It’s clear here that Jeff is wrestling with a tension in his position.  I suspect that he recognizes that EMTALA is an example of a forced transaction that he supports. However, while he is okay with using the power of the state to force providers to treat patients in need of emergency care, he is more reticent to use this same power on consumers.  But he also realizes that if you do not have some way of getting more healthy consumers to pay into our healthcare system that the harm–rising healthcare costs–adversely affects all of us. The “easiest way” to address the problem is to simply mandate that individuals purchase insurance.  My question for Jeff: if you are reticent to go down this path, what is your alternative?  All of us want a system that is sustainable, one in which people are able to receive the care that they need (admitting the ever-present fact of scarcity impedes our ability to fully realize this goal). Do you have a conservative alternative to offer up that will do this more effectively? Or is there a real-world example of a healthcare system that you think does this more effectively in a way that better reflects your natural resistance to forced transactions?

A few final comments as I try to tie up loose ends.  Jeff asserts that one of the “unstated conclusions” of my earliest post is that it is a moral imperative for individuals to purchase insurance for both emergent and non-emergent care.  Jeff is more open to the idea of forcing insurance for emergent care, but forcing coverage for non-emergent care is a step too far for him.  What Jeff would prefer is a system in which basic health insurance–what every citizen ought to have–is a lot like homeowner’s and car insurance, a policy that covers high dollar emergency care but not the more mundane expenses like yearly physicals or non-life-threatening illnesses (Note: Jeff no doubt would find it acceptable for you to privately contract with an insurance provider should you want a policy that covers more than emergency care).  In reply, I want to draw from the example that Jeff himself employs to clarify my own position.  Jeff asks us to imagine that you (the reader) are in this situation:

[Y]ou have pain in your abdomen.  You go see your doctor.  She orders some tests, and after interpreting the tests sends you to a specialist.  The specialist orders more sensitive tests herself, then sits you down and tells you that you have a Stage II cancer growing in your belly.  You’ll need a combination of surgery, chemotherapy, and radiation therapy to hope to get all of it.  You have no health insurance.  In fact, you’ve had to exhaust your meager savings and then go hat in hand to your in-laws to scrape up enough money to see the doctors and get their fancy tests.  You’re in a pickle.  By yourself, you have no way to pay the hundreds of thousands of dollars in hospital, doctor, pharmacy, and other outpatient charges that it will take to get you well.  The Affordable Care Act has obliterated the pre-existing condition barrier to getting health insurance (in the individual market), so you could go out and get insurance, if you could find a willing insurer in your state and could pay the monthly premium and the deductible.  However, in your financial situation that’s iffy.  Perhaps your better option would have been to plan ahead to buy health insurance before you got sick.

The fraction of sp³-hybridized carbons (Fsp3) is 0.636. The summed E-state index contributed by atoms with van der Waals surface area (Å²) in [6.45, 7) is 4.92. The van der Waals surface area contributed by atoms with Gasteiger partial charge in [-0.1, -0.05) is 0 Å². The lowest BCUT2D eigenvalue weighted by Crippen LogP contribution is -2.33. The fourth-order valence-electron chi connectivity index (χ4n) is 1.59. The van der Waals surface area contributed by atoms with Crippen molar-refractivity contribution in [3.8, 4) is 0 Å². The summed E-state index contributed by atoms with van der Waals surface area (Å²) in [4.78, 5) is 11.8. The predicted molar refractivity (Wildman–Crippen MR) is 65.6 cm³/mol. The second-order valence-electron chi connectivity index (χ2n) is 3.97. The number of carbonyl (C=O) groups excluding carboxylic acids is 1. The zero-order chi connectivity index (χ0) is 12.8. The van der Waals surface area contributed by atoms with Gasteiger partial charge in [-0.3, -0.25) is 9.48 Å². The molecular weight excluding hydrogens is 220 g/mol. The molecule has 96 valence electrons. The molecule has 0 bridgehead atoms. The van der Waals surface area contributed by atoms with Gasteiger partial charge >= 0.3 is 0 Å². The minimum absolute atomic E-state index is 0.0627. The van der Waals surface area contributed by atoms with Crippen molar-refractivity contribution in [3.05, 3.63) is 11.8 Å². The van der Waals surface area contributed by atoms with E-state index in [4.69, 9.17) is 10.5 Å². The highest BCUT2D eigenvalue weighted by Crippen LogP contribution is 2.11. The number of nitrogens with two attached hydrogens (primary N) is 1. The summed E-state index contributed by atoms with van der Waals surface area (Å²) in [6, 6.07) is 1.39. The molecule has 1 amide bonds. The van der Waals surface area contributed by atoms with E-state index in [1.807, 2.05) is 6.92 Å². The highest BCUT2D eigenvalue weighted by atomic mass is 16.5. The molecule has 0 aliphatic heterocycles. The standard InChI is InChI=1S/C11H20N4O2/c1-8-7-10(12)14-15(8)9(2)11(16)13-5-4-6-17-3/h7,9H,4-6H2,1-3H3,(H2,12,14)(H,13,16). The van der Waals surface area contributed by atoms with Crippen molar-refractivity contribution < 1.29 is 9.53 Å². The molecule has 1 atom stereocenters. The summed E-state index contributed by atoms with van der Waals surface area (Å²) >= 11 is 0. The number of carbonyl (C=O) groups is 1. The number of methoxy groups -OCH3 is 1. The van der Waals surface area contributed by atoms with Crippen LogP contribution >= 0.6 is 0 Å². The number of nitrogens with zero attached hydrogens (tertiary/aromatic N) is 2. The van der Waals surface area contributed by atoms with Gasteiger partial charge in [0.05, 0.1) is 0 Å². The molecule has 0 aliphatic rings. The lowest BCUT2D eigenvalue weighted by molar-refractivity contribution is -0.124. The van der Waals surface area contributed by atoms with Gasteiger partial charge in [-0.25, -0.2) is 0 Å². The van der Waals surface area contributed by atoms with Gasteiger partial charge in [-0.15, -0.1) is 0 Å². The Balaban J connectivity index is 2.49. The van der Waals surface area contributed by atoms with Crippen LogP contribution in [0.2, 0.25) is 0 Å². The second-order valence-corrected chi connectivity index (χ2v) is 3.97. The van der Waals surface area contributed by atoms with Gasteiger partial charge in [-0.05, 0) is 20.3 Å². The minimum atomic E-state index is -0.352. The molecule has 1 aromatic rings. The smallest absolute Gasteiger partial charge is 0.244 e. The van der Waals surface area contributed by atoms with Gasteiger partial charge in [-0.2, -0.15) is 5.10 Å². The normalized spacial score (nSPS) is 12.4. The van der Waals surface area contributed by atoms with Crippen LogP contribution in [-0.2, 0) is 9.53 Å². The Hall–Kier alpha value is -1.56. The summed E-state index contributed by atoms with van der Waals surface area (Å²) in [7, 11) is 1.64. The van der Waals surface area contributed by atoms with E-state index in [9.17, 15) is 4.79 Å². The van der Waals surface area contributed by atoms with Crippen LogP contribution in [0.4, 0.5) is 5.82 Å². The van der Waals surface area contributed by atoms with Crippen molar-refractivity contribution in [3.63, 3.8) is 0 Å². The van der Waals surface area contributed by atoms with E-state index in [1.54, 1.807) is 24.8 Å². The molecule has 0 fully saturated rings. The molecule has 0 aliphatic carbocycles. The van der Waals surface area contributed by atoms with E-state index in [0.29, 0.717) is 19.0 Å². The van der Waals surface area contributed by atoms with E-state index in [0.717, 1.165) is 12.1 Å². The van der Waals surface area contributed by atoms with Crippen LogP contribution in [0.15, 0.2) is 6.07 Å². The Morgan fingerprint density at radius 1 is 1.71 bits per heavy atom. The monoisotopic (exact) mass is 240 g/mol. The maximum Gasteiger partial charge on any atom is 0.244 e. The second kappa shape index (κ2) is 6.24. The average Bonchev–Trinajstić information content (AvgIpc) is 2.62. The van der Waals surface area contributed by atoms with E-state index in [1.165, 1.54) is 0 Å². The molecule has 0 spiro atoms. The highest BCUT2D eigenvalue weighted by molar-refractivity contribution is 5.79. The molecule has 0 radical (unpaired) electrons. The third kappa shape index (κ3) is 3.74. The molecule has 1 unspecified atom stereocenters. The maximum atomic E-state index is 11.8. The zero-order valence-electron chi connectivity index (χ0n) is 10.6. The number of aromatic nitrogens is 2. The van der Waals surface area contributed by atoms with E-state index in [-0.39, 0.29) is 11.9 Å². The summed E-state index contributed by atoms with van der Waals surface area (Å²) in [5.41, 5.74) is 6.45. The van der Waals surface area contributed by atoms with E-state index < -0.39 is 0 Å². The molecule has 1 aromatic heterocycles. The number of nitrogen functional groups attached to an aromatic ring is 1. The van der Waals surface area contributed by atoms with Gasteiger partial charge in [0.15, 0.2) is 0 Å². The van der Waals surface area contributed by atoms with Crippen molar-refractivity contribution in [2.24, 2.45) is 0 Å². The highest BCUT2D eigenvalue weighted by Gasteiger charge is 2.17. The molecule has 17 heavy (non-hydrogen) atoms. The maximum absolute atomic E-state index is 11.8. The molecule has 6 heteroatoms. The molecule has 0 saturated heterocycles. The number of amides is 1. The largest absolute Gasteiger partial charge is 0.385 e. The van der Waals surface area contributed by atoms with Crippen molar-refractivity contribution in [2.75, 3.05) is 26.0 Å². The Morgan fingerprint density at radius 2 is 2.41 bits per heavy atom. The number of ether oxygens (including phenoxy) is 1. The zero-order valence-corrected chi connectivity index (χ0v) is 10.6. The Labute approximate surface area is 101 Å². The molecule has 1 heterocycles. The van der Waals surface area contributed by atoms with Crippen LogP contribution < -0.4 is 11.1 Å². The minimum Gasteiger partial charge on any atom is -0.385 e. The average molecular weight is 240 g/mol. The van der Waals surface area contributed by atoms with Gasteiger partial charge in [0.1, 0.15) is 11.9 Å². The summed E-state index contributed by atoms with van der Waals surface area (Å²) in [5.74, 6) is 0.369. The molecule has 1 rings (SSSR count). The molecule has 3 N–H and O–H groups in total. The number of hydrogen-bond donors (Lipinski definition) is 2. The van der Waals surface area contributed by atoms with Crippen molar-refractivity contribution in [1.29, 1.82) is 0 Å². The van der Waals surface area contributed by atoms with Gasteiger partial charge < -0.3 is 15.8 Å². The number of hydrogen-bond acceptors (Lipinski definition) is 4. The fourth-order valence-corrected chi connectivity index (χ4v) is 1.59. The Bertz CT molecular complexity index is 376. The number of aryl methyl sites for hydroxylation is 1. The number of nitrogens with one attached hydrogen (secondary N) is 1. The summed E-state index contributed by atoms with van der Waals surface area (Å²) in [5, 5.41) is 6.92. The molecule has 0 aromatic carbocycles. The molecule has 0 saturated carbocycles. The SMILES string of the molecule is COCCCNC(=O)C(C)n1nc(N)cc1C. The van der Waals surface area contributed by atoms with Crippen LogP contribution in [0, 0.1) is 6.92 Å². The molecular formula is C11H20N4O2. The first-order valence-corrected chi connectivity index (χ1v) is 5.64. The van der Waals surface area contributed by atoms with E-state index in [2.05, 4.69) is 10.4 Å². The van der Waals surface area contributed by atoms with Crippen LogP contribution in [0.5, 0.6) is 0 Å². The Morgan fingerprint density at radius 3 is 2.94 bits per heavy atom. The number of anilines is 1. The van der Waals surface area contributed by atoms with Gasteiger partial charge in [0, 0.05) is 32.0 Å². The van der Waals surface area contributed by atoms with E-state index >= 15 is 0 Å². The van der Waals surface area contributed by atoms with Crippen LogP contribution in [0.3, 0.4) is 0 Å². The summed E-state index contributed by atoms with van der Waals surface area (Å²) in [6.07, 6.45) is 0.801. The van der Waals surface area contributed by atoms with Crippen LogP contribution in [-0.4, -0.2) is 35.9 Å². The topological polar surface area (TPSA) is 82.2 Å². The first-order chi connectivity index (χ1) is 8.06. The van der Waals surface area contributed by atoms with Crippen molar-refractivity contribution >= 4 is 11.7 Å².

From Jeff’s perspective you acted imprudently when you failed to purchase insurance, so the fact that you are now confronted with a severe illness and bankruptcy-inducing medical bills is your own fault. Jeff’s response to you: “I tell you to buy health insurance or don’t buy health insurance – it’s none of my business what you do with your own money.  But if you don’t buy insurance, you should not expect society, with the force of government behind it, to backstop your imprudence of not planning ahead for your care.” Here again, it’s not difficult to feel the force of Jeff’s logic. Why should others be forced to pick up your tab?  Here is my two point reply:

(1) Jeff’s claim that you should have purchased insurance when you had the chance assumes that you (a) were in a financial position to actually afford insurance, and (b) were able to find an insurance provider that was willing to cover you.  The assertion that you ought to purchase insurance is an empty one if the cost of coverage is out of reach for you, or if no healthcare provider is willing to cover the condition for which you are seeking care.  The ACA strives to make health insurance more affordable, though with varying degrees of success, as critics have noted.  The ACA does this by providing income-based subsidies to help cover the cost of insurance. It also ensures access to coverage by prohibiting providers from denying coverage on the basis of pre-existing conditions.  Jeff needs to spell out more clearly his own moral assessment of these subsidies and this prohibition.  He cannot assume that his alternative will make insurance more accessible and affordable. I’d like to hear if Jeff is okay with using taxpayer funds to subsidize the cost of insurance so that people like you (the reader) can get the insurance that Jeff says you ought to have.